Internet Shakespeare Editions

Author: William Shakespeare
Not Peer Reviewed

Henry VI, Part 3 (Octavo 1, 1595)

The Tragedie of Richard D. of
For chaire, and dukedome, Throne and kingdome saie:
750For either that is thine, or else thou wert not his?
Enter the Earle of Warwike, Montague, with
drum, ancient, and souldiers.
War. How now faire Lords: what fare? what
newes abroad?
755Rich. Ah Warwike? should we report the balefull
Newes, and at each words deliuerance stab poinyardes
In our flesh till all were told, the words would adde
More anguish then the wounds.
Ah valiant Lord the Duke of Yorke is slaine.
760Edw. Ah Warwike Warwike, that Plantagenet,
Which held thee deere: I, euen as his soules redemption,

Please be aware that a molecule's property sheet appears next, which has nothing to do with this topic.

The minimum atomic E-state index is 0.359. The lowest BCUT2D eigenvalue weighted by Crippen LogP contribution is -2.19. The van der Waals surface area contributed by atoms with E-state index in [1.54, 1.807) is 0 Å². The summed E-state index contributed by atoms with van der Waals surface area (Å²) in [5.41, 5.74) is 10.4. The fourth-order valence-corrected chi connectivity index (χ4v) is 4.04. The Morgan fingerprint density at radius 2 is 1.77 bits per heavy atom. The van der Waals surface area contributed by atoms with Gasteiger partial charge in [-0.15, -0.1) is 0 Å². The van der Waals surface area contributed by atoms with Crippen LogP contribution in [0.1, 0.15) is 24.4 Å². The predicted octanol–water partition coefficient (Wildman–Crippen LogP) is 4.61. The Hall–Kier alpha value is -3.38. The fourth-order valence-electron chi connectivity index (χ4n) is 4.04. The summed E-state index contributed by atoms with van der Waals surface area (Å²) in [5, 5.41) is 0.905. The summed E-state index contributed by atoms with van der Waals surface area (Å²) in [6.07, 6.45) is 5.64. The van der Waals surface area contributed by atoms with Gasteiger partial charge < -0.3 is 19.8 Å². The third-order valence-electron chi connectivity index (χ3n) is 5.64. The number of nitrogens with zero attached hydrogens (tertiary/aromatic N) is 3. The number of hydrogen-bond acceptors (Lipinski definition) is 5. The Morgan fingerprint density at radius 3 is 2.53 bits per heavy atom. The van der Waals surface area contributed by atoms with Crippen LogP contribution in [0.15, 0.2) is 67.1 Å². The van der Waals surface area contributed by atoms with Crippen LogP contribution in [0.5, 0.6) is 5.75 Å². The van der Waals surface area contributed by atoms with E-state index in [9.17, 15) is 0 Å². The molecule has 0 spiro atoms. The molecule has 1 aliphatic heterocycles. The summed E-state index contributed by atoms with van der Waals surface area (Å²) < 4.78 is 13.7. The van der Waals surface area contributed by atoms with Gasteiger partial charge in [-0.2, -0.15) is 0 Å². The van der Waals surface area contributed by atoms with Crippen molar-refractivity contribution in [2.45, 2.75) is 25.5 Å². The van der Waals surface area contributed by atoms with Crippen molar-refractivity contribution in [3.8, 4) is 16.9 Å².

Is by the sterne L. Clifford, done to death.
War. Ten daies a go I drownd those newes in teares.
And now to adde more measure to your woes,
765I come to tell you things since then befalne.
After the bloudie fraie at Wakefield fought,
Where your braue father breath'd his latest gaspe,
Tidings as swiflie as the post could runne,
Was brought me of your losse, and his departure.
770I then in London keeper of the King,
Mustred my souldiers, gathered flockes of friends,
And verie vvell appointed as I thought,
Marcht to saint Albons to entercept the Queene,
Bearing the King in my behalfe along,
For by my scoutes I was aduertised,
775That she was comming, with a full intent
To dash your late decree in parliament,
Touching king Henries heires and your succession.
Short tale to make, we at Saint Albons met,